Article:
Understanding for whom, how and why Sydney Local Health District’s Integrated Response was Effective in Addressing COVID-19: A Critical Realist Qualitative Study

Hueiming Liu, Darith Liu, Corey Moore, Lisa Parcsi, Ferdinand Mukumbang, Denise De Souza, Miranda Shaw, Lou Anne Blunden, Teresa Anderson, John Eastwood

Research output: Contribution to journalArticlepeer-review

2 Citations (Scopus)

Abstract

Introduction: Australia has been comparatively effective in preventing the transmission of COVID-19. The Sydney Local Health District [SLHD] used a “whole of health” integrated approach to respond to the pandemic. The aim of this study was to understand for whom, how and why this response worked, to inform a sustainable system transformation. Methods: A critical realist qualitative study was conducted with 20 purposively selected key informants. Data were collected through in-depth interviews and analysed using thematic analysis guided by abduction and retroduction. The five strategies of the WHO integrated people-centred health services framework was used to guide the overall study. Results: An enabling environment of a strong governance, emergency preparedness, a committed and adaptable workforce, and a strong core infrastructure underpinned SLHD’s effective response. With a culture of embracing innovation, the district adapted virtual care to effectively quarantine people through their special health accommodation, and coordinate care across tertiary and community services. The established interagency relationships prior to the pandemic, enabled service directors to quickly integrate their services, which empowered and engaged the community [and staff], working across relevant sectors to provide care “where the people are”; reaching marginalised populations, and reducing community transmission. Discussion and Conclusion: The SLHD’s progress towards a ‘whole of health’ approach, empowered and enabled the district to effectively work within and across sectors to address the pandemic in a people-centred manner. Sustaining the contextual conditions and mechanisms, that facilitated effective integration, will be beneficial beyond the pandemic.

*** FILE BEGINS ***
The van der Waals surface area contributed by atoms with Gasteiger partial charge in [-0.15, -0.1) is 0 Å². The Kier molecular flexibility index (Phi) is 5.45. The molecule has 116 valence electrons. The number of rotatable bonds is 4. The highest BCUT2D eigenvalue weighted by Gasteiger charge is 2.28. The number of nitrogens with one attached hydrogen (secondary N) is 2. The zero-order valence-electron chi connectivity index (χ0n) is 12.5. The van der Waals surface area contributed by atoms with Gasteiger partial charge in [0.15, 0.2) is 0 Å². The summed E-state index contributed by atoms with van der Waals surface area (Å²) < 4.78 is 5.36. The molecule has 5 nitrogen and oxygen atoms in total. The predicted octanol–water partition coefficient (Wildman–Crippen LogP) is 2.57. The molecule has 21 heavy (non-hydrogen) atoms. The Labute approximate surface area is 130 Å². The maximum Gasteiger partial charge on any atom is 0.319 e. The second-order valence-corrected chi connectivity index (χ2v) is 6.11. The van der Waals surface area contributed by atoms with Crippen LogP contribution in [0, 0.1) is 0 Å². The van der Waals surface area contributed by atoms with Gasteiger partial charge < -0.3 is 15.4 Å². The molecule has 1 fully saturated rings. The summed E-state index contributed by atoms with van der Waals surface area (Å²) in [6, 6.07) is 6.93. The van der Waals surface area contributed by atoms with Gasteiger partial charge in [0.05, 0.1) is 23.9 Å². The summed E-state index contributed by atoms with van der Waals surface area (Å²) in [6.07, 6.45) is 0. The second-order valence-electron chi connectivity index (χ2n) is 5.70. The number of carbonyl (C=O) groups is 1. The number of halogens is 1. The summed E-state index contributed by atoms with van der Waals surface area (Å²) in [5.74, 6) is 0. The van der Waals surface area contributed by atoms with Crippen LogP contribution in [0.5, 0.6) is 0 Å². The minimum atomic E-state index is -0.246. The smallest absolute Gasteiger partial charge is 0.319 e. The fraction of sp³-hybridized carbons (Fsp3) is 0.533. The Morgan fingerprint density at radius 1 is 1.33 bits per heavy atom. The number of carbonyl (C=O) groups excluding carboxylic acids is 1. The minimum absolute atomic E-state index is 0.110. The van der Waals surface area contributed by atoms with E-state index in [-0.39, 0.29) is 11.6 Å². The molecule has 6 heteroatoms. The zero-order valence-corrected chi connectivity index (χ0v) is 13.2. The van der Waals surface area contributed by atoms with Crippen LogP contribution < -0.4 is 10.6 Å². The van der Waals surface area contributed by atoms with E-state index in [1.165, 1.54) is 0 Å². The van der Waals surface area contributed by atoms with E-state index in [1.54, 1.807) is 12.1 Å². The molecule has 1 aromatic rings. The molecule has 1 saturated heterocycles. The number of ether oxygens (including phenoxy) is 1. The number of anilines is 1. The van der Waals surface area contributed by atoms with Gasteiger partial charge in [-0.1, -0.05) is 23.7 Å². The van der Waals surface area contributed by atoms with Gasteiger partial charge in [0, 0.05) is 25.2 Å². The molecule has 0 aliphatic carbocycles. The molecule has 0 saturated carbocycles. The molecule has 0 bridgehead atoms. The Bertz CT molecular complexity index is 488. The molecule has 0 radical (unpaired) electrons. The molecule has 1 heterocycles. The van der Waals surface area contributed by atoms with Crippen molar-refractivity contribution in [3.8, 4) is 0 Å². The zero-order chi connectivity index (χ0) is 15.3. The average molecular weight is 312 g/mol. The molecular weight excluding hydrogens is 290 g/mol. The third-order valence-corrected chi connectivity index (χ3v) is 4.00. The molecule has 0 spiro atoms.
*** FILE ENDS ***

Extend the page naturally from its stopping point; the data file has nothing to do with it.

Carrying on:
Original languageEnglish
Article numberhttp://doi.org/10.5334/ijic.5991
JournalInternational Journal of Integrated Care
Volume22
Issue number1
DOIs
Publication statusPublished - 1 Jan 2022

Keywords

  • COVID-19 pandemic
  • Integrated care
  • Qualitative research

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